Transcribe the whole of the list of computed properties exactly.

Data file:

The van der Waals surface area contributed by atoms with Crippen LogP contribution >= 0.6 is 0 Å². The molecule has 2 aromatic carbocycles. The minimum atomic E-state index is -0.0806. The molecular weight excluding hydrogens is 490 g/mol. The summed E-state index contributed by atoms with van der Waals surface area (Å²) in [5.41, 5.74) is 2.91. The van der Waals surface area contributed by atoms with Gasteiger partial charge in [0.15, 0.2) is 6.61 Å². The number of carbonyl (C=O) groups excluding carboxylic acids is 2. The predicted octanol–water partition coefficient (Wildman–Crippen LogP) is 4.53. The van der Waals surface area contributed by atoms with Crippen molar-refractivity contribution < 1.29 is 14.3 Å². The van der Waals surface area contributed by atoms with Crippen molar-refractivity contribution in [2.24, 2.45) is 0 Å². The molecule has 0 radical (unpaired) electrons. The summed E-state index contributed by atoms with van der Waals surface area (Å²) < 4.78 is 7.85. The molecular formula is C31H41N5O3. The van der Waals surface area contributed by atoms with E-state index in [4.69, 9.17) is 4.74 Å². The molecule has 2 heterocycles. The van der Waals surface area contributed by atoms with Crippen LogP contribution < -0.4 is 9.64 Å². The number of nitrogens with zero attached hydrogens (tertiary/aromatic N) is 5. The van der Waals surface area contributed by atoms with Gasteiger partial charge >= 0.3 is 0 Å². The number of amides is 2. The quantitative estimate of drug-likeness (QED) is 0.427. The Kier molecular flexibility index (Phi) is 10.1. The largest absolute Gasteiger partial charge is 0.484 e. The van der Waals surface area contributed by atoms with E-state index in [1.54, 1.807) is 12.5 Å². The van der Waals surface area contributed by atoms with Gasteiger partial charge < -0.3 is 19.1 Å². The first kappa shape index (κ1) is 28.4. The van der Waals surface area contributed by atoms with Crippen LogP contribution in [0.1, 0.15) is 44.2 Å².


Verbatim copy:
The van der Waals surface area contributed by atoms with Crippen LogP contribution >= 0.6 is 0 Å². The molecule has 2 aromatic carbocycles. The minimum atomic E-state index is -0.0806. The molecular weight excluding hydrogens is 490 g/mol. The summed E-state index contributed by atoms with van der Waals surface area (Å²) in [5.41, 5.74) is 2.91. The van der Waals surface area contributed by atoms with Gasteiger partial charge in [0.15, 0.2) is 6.61 Å². The number of carbonyl (C=O) groups excluding carboxylic acids is 2. The predicted octanol–water partition coefficient (Wildman–Crippen LogP) is 4.53. The van der Waals surface area contributed by atoms with Crippen molar-refractivity contribution < 1.29 is 14.3 Å². The van der Waals surface area contributed by atoms with Crippen molar-refractivity contribution in [2.24, 2.45) is 0 Å². The molecule has 0 radical (unpaired) electrons. The summed E-state index contributed by atoms with van der Waals surface area (Å²) < 4.78 is 7.85. The molecular formula is C31H41N5O3. The van der Waals surface area contributed by atoms with E-state index in [4.69, 9.17) is 4.74 Å². The molecule has 2 heterocycles. The van der Waals surface area contributed by atoms with Crippen LogP contribution < -0.4 is 9.64 Å². The number of nitrogens with zero attached hydrogens (tertiary/aromatic N) is 5. The van der Waals surface area contributed by atoms with Gasteiger partial charge >= 0.3 is 0 Å². The number of amides is 2. The quantitative estimate of drug-likeness (QED) is 0.427. The Kier molecular flexibility index (Phi) is 10.1. The largest absolute Gasteiger partial charge is 0.484 e. The van der Waals surface area contributed by atoms with E-state index in [1.54, 1.807) is 12.5 Å². The van der Waals surface area contributed by atoms with Gasteiger partial charge < -0.3 is 19.1 Å². The first kappa shape index (κ1) is 28.4. The van der Waals surface area contributed by atoms with Crippen LogP contribution in [0.1, 0.15) is 44.2 Å².